Questions? Contact the director of graduate studies for the PhD program.


Research Area Highlight


Areas of Interest

The PhD in Anthropology program encourages prospective students with scholarly interests in public life to discuss their research interests in these focus areas during the application process:

  • The social world of public policy, both in centers of power and in the diverse range of places where these policies are formulated, contested and put into practice. Washington, D.C., provides unique access to such institutions.
  • The complex work of governance at global, national and local scales. This research area asks questions about the discourse and practice of scientific, bureaucratic and religious authority.
  • The role of materiality and material culture in the various dimensions of social life. In this focus, students explore how things are made, consumed and circulate through time and space.
  • The role of the digital in our world, and how it constitutes, transforms and disrupts the contemporary human experience. Digital ethnography examines the internet’s role in our lives, as well as how it affects “offline” categories such as kinship, labor, gender, power, mobility and inequality.
  • The social model of disability. In this area, society and not the individual is responsible for disability. Research explores how societies create and classify impairments, and how disability reverberates through kinship, politics, religion and aesthetics. What does one community view as deviant, and another view as expected?

Course Requirements

Requirements for the first phase of the program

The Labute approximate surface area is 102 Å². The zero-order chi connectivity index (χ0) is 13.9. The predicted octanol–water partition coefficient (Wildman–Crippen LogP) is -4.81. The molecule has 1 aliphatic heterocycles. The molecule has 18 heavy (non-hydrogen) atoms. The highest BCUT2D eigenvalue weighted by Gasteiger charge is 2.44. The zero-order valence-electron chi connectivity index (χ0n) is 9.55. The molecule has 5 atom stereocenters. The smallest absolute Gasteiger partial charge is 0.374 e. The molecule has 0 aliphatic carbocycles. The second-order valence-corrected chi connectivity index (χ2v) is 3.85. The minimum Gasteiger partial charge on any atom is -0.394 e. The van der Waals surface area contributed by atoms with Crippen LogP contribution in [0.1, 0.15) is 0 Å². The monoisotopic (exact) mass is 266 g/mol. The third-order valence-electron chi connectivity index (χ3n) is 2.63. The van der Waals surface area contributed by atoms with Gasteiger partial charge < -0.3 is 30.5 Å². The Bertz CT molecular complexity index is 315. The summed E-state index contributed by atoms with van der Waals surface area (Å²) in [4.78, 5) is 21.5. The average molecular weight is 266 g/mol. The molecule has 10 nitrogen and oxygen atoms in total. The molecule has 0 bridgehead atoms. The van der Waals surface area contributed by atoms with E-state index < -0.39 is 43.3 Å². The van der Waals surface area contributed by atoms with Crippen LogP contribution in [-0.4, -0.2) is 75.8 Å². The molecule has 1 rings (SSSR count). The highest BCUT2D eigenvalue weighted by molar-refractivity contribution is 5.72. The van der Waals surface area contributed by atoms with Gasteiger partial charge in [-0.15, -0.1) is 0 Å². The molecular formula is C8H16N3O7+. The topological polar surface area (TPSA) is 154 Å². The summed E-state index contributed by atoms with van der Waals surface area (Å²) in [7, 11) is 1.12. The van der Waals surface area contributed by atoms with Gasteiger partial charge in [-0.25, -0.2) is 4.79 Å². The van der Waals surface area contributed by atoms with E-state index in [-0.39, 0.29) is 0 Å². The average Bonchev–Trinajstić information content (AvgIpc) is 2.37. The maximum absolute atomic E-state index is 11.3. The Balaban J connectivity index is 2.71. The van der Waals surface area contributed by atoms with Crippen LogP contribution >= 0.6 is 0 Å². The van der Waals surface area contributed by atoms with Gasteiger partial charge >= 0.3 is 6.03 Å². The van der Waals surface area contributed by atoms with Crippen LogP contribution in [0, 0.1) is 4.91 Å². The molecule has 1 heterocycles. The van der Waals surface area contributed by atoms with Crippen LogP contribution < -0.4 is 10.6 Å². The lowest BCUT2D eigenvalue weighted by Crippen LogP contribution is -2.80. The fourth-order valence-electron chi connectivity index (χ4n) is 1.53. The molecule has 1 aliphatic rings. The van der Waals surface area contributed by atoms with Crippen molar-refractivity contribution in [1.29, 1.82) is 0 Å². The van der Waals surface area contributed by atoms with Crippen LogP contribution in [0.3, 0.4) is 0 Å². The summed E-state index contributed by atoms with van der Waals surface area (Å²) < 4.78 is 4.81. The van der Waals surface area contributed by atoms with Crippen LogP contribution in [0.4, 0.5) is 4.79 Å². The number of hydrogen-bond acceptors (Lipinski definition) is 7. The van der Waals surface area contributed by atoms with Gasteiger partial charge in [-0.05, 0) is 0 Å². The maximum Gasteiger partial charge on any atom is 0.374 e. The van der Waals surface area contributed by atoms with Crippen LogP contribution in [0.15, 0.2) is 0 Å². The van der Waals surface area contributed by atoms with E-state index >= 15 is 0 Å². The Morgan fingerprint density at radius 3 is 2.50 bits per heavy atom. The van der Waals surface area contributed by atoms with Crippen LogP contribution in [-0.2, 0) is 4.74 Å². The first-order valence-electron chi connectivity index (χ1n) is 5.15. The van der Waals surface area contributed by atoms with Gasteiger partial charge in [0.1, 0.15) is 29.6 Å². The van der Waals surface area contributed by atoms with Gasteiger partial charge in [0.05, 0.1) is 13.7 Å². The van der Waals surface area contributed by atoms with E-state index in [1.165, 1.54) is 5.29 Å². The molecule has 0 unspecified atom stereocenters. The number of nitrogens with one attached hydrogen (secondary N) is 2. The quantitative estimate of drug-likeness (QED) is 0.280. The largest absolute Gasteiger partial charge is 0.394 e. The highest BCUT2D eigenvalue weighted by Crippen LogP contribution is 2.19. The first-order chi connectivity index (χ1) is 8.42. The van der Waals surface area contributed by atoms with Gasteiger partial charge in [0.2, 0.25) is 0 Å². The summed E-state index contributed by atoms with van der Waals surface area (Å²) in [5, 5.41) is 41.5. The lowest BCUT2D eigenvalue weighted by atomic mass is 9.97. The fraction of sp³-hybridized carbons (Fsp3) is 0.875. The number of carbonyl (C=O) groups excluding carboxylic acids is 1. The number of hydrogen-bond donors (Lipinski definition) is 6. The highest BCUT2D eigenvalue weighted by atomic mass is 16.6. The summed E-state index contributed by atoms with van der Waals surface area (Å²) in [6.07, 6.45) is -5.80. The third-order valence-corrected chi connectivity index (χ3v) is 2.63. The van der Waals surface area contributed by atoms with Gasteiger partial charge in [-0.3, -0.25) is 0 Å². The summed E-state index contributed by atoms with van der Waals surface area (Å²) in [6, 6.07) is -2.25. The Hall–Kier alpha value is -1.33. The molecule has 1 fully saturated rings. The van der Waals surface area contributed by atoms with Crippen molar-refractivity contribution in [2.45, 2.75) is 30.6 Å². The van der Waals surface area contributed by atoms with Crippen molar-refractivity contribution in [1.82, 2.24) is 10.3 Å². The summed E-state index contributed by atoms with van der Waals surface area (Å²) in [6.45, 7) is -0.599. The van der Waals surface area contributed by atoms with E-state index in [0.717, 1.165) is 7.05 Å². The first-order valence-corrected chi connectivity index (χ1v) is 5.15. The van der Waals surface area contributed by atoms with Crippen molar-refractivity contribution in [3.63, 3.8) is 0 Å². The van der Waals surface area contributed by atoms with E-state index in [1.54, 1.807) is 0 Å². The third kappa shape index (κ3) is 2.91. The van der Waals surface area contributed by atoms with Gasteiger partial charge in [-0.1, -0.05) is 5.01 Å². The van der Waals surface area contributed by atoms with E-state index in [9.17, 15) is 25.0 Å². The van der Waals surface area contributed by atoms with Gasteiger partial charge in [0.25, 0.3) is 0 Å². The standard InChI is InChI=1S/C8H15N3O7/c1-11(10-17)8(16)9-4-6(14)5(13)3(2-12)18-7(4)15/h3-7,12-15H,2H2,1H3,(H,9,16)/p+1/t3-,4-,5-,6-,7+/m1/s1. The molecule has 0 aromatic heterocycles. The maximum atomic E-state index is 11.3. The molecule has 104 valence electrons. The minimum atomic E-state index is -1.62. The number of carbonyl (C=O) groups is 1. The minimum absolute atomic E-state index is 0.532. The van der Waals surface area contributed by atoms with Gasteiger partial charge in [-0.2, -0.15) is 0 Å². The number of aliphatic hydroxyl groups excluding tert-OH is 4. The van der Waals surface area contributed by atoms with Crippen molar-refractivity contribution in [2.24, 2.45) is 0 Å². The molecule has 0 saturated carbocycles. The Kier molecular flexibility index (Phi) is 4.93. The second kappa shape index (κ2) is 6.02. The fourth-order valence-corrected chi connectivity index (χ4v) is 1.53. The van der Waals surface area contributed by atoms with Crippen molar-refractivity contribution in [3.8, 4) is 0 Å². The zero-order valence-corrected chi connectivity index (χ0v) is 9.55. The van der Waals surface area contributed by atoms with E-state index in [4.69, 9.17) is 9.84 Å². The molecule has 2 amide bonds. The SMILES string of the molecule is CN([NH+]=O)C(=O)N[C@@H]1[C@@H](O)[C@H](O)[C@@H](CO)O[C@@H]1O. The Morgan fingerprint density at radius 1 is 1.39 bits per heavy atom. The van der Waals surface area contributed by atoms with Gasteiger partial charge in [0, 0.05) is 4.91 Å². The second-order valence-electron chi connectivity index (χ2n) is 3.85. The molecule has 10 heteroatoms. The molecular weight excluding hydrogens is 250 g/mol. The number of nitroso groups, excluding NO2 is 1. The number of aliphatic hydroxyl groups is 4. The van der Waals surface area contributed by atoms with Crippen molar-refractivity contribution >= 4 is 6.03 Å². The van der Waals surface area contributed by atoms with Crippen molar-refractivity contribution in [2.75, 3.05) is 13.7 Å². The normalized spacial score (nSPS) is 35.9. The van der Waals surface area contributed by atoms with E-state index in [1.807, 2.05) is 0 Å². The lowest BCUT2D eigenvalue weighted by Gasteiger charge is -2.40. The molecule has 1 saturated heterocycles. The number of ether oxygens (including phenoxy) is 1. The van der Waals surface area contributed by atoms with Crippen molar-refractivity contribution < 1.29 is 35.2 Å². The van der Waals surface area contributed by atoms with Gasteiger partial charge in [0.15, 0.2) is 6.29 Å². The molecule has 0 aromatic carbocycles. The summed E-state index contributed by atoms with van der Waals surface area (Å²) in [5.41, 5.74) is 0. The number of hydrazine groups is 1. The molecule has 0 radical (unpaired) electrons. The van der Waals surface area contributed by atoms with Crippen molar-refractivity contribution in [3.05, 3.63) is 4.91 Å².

Core proseminars
Students are expected to take three of the four offered proseminars; however, students with significant background in a field, as determined through petition to the instructor, may waive one proseminar.
ANTH 6101Proseminar in Biological Anthropology
ANTH 6102Proseminar in Sociocultural Anthropology
ANTH 6103Proseminar in Archaeology
ANTH 6104Proseminar in Linguistic Anthropology
One research methods seminar
ANTH 6531Methods in Sociocultural Anthropology
One professional skills and ethics seminar
Elective courses
Dissertation Research (6-24 credits)
ANTH 8999Dissertation Research

All students must demonstrate proficiency in one foreign language; an additional language may be required if it is needed for fieldwork or archival research. An internship in anthropology and public life at an institution responsible for communicating anthropological knowledge to diverse audiences is recommended.

Requirements for the second phase of the program

In the second phase, students prepare a research proposal that meets funding agency guidelines and take the general examination in at least three major areas (e.g., a general field in anthropological theory, a geographic area, and a thematically defined field). Following successful completion of the general examination, an oral defense of the student’s research proposal is held. Those who pass advance to candidacy for the PhD and engage in completion and defense of the dissertation.